sonic blue fender stratocaster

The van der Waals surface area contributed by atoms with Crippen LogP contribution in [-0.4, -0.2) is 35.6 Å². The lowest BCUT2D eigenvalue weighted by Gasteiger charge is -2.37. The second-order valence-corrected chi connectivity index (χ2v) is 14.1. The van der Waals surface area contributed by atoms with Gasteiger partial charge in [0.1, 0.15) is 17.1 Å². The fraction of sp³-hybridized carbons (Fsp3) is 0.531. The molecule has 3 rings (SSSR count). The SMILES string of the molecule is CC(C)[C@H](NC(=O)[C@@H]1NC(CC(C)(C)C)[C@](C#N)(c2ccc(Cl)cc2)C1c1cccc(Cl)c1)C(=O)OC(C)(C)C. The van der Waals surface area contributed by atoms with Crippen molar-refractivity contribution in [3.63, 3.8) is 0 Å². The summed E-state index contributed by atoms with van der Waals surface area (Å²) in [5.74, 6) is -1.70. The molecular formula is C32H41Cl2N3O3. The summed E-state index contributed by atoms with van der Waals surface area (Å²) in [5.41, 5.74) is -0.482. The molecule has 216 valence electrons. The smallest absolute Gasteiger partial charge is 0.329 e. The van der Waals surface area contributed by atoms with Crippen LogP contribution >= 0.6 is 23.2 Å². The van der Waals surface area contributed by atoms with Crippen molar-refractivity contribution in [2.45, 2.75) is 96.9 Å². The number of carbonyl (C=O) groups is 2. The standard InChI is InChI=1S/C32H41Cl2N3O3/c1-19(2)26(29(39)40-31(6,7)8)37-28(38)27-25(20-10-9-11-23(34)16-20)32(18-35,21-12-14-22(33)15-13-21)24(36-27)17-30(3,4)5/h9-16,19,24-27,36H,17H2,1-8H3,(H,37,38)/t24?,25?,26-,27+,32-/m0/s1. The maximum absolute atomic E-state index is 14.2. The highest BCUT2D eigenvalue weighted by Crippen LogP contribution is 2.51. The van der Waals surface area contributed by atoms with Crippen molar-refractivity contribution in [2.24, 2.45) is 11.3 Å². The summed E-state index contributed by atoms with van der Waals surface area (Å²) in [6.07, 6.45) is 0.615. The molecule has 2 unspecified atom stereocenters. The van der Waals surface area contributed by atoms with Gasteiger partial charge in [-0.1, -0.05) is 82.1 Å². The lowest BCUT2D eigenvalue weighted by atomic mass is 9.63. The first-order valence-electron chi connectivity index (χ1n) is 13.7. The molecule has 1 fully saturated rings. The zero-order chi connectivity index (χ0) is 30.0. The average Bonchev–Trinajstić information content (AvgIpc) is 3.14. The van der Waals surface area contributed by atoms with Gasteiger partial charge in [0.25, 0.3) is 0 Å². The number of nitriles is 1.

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On this day in music history: February 21, 1966 - “Nowhere Man” by The Beatles is released. Written by John Lennon and Paul McCartney, it is recorded October 21 - 22, 1965 in Studio Two at Abbey Road Studios in London. Written by John Lennon and Paul McCartney, it is the twenty fourth US single for the legendary rock band from Liverpool, UK. Composed primarily by John Lennon, he comes up with the song after spending five hours trying to write something without success. Finally, the words and melody come to him all at once. Lennon shows what he’s come up with to McCartney, who helps him complete the song. “Nowhere Man” represents another departure for The Beatles, with Lennon and McCartney writing more introspective material, moving away from the subject matter of their earlier work which focused more on love and romance. Another one of the songs’ crowning touches is the dual guitar solo played by George Harrison and John Lennon on a pair of matching ‘61 sonic blue Fender Stratocasters, purchased for them by their roadie Mal Evans from Grimwoods Music in Whitstable, Kent. When the song is mixed, Lennon and Harrison asks producer George Martin and engineer Norman Smith, double the amount of treble on the guitars to create an even brighter and cutting sound that is instantly apparent on the finished recording. Originally a track on the UK version of “Rubber Soul, the song is left off of the US version of the album and is instead released as a stand alone single backed with the country flavored "What Goes On” (#81 Pop) sung by Ringo Starr, also extracted from the UK version of “Rubber Soul”. “Nowhere Man” peaks at #3 on the Billboard Hot 100 on March 26, 1966. Both songs make their US album debut on the compilation “Yesterday And Today” in June of 1966. “Nowhere Man” is certified Gold in the US by the RIAA.